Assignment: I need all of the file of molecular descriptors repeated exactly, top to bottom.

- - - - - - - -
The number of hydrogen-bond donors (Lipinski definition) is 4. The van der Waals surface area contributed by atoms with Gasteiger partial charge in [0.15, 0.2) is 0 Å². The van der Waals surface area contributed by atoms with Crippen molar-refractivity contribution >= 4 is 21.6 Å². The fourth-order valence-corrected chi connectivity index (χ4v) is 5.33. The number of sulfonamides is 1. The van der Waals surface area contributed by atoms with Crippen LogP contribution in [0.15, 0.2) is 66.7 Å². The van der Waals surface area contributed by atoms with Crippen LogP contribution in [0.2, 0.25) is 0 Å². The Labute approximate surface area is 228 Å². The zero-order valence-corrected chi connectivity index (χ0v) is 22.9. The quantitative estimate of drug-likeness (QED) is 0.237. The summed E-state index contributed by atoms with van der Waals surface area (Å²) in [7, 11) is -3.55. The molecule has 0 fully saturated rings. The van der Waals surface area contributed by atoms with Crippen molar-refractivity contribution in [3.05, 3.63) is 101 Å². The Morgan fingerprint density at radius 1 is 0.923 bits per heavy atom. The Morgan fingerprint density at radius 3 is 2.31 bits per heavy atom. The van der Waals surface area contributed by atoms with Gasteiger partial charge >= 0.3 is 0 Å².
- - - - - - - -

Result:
The number of hydrogen-bond donors (Lipinski definition) is 4. The van der Waals surface area contributed by atoms with Gasteiger partial charge in [0.15, 0.2) is 0 Å². The van der Waals surface area contributed by atoms with Crippen molar-refractivity contribution >= 4 is 21.6 Å². The fourth-order valence-corrected chi connectivity index (χ4v) is 5.33. The number of sulfonamides is 1. The van der Waals surface area contributed by atoms with Crippen LogP contribution in [0.15, 0.2) is 66.7 Å². The van der Waals surface area contributed by atoms with Crippen LogP contribution in [0.2, 0.25) is 0 Å². The Labute approximate surface area is 228 Å². The zero-order valence-corrected chi connectivity index (χ0v) is 22.9. The quantitative estimate of drug-likeness (QED) is 0.237. The summed E-state index contributed by atoms with van der Waals surface area (Å²) in [7, 11) is -3.55. The molecule has 0 fully saturated rings. The van der Waals surface area contributed by atoms with Crippen molar-refractivity contribution in [3.05, 3.63) is 101 Å². The Morgan fingerprint density at radius 1 is 0.923 bits per heavy atom. The Morgan fingerprint density at radius 3 is 2.31 bits per heavy atom. The van der Waals surface area contributed by atoms with Gasteiger partial charge >= 0.3 is 0 Å².